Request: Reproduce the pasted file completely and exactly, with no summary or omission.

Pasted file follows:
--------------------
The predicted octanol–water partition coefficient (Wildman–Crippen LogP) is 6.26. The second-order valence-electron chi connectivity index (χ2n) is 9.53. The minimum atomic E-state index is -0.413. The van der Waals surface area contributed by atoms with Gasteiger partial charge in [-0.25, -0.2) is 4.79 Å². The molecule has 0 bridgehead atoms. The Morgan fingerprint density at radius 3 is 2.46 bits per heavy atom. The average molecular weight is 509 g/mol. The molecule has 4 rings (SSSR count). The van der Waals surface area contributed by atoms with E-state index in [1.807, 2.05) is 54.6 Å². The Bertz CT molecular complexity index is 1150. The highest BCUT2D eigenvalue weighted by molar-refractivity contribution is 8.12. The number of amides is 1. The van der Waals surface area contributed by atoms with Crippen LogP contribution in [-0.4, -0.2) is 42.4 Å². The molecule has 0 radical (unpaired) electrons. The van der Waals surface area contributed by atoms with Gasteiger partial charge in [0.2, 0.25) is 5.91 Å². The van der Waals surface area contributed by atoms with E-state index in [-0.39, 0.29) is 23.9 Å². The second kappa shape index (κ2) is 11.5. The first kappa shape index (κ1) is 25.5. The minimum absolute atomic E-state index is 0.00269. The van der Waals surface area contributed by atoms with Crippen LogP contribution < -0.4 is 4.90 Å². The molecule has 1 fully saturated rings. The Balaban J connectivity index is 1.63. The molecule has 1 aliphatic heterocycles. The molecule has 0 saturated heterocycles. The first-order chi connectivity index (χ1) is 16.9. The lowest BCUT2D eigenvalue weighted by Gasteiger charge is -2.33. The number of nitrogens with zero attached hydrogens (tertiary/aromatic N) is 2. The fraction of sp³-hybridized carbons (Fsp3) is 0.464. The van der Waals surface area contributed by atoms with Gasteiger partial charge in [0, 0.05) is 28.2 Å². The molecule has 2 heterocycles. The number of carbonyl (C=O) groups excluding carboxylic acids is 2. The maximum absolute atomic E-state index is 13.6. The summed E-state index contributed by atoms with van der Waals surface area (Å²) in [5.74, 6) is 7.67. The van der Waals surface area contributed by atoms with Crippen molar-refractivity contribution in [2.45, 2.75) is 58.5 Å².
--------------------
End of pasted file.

The predicted octanol–water partition coefficient (Wildman–Crippen LogP) is 6.26. The second-order valence-electron chi connectivity index (χ2n) is 9.53. The minimum atomic E-state index is -0.413. The van der Waals surface area contributed by atoms with Gasteiger partial charge in [-0.25, -0.2) is 4.79 Å². The molecule has 0 bridgehead atoms. The Morgan fingerprint density at radius 3 is 2.46 bits per heavy atom. The average molecular weight is 509 g/mol. The molecule has 4 rings (SSSR count). The van der Waals surface area contributed by atoms with E-state index in [1.807, 2.05) is 54.6 Å². The Bertz CT molecular complexity index is 1150. The highest BCUT2D eigenvalue weighted by molar-refractivity contribution is 8.12. The number of amides is 1. The van der Waals surface area contributed by atoms with Crippen LogP contribution in [-0.4, -0.2) is 42.4 Å². The molecule has 0 radical (unpaired) electrons. The van der Waals surface area contributed by atoms with Gasteiger partial charge in [0.2, 0.25) is 5.91 Å². The van der Waals surface area contributed by atoms with E-state index in [-0.39, 0.29) is 23.9 Å². The second kappa shape index (κ2) is 11.5. The first kappa shape index (κ1) is 25.5. The minimum absolute atomic E-state index is 0.00269. The van der Waals surface area contributed by atoms with Crippen LogP contribution < -0.4 is 4.90 Å². The molecule has 1 fully saturated rings. The Balaban J connectivity index is 1.63. The molecule has 1 aliphatic heterocycles. The molecule has 0 saturated heterocycles. The first-order chi connectivity index (χ1) is 16.9. The lowest BCUT2D eigenvalue weighted by Gasteiger charge is -2.33. The number of nitrogens with zero attached hydrogens (tertiary/aromatic N) is 2. The fraction of sp³-hybridized carbons (Fsp3) is 0.464. The van der Waals surface area contributed by atoms with Gasteiger partial charge in [0, 0.05) is 28.2 Å². The molecule has 2 heterocycles. The number of carbonyl (C=O) groups excluding carboxylic acids is 2. The maximum absolute atomic E-state index is 13.6. The summed E-state index contributed by atoms with van der Waals surface area (Å²) in [5.74, 6) is 7.67. The van der Waals surface area contributed by atoms with Crippen molar-refractivity contribution in [2.45, 2.75) is 58.5 Å².